Marta Špoljar

Ian was a troubled child.

I could tell right away. Even before I overheard the phone calls, even before I saw his mother hiring professionals. I saw the tension in his little shoulders; I saw the tension in his mother’s eyes. I saw, and I understood.

They move in late in September, just the two of them, one car and a moving van. Ian’s mother tries to address him a few times, and he doesn’t even respond. I watch her sigh, then fake a smile for the people she hired — I watch her make it so obvious she does not know how to help herself. That she knows how to help her son even less.

I am no stranger to parents failing under pressure. To children left alone to deal with what the adults are too scared of. Maybe that is why I float after Ian. Maybe something clicks.

 The first three families, I avoided politely. The stories of what had happened to me, combined with how awfully old the house is, made them all leave eventually but I never minded their presence, and never did a thing to alert them to my own. Ian, however, I feel drawn too.

Years made me a slow thinker. It takes seeing his eyes widen for me to remember how frightening I look.

And yet. I still creep out from under his floorboards. I still wave at him. He pulls the blankets over his head, but peers out. He seems unable to look away — seems too young to have learned how much easier it is to do so. He doesn’t wave back, and instead clamps both hands over his mouth. If he does scream, it gets stifled.

He must have noticed, too, that his mother would not know how to help.


I was eighteen when I died. But I was closer to Ian’s age when I started trying to.

They let me out of the hospital because they thought I was getting better. My father wanted to believe I was getting better so badly he didn’t bother to hide the pills, and my mother had long since stopped looking at me at all. This must have hurt me, back then — emotions all feel faded now — because it was her rum I stole to take the meds with. I emptied out the whole six-month prescription, and then washed it down with my grandmother’s sleeping pills.

Rain broke midway through but I did not move. I died in the garden, somewhere by the flowerbeds. They found me the following morning, while the air was still thick with petrichor. I was covered in dirt, and so, so stiff.

They moved my body, and washed it, and buried it in a clean box. But I’m still stiff, and I’m still dirty, and I’m still here.


Ian stops being scared of me some time in the next two days.

I notice it when he hands me a toy. When I try to take it, my fingers just phase through — still, if I sign something at him, he seems to understand.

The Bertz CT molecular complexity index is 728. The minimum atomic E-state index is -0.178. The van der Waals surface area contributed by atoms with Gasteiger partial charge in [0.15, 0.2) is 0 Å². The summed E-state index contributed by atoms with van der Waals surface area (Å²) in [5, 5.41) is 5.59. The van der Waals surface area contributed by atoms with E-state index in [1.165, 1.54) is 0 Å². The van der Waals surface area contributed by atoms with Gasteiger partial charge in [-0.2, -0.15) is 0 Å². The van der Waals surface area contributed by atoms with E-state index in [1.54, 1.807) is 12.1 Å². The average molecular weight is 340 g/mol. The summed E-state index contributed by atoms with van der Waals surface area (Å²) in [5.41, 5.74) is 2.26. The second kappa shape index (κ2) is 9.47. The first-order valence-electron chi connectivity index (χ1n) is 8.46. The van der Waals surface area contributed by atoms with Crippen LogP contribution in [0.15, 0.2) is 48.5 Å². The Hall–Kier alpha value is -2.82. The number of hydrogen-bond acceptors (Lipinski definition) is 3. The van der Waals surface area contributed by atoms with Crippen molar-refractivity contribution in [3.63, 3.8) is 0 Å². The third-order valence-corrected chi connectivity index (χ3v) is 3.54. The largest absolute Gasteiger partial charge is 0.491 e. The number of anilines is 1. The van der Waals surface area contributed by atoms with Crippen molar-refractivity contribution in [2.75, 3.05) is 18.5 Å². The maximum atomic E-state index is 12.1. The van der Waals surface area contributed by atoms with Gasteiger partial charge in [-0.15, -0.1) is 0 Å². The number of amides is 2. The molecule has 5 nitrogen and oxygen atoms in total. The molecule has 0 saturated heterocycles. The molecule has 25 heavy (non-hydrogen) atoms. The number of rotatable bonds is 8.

His mother looks at him weird, if he talks. So, he doesn’t talk. We just motion at each other, and he tries not to laugh. We play checkers, and some other game I don’t really understand. He moves the pieces for me. I just point.

He is only just learning to read. Maybe when he grasps it, I think, we can get him one of those Ouija Boards. Or something more age appropriate.

I quickly learn a lot of what he does is not age appropriate.

My tongue is too swollen to speak. The first time he suggests a game that makes my insides turn, I choke on the inability to ask who taught it to him. On my inability to leave this house, and find that person, and squeeze their throat until their tongue swells like mine.


I don’t know why I’m surprised it’s the woman meant to look after him that’s hurting him. Experience should have taught me better by now.

She pays the house a visit two weeks after they settle in, and though we just spent a whole day laughing in the garden, Ian now refuses to leave his room. I hear her talking to his mother downstairs — about children needing to get used to new surroundings, about forming better behavioural patterns, about overactive imagination and imaginary friends and being nonverbal.

I also see him shaking, small and terrified. I know by now words are useless in excess.

I want to tell him I know what it’s like. I want to tell him he did nothing wrong. But my tongue has long been too swollen to speak, so I just sit there with him, until her voice downstairs goes quiet, until we hear the front gates close.

We both know she will be back. But neither of us can do anything about it.


I have no way of telling his mother. So, I just trail after her, while Ian sleeps, and blame her for refusing to see.

I wonder if I’d tell her if I could. I tried telling mine. All the good it did could fit in the shallow grave I dug for myself back when I was trashing in that wet soil, all sick and aching. I ponder on it now, my dirty feet barely touching the carpet. In all those years I barely gave it a thought, but now it is all I can think about.

I didn’t regret it until Ian, I realize. I didn’t regret it until I realized that for Ian, I want something else.

I want something else for myself too but it is a little late for me.

I can’t stop thinking about how cold it felt, until it didn’t, and how the sky seemed to retch down on me. The movies always made dying seem so peaceful. I feel cheated, I realize years too late. I feel tricked.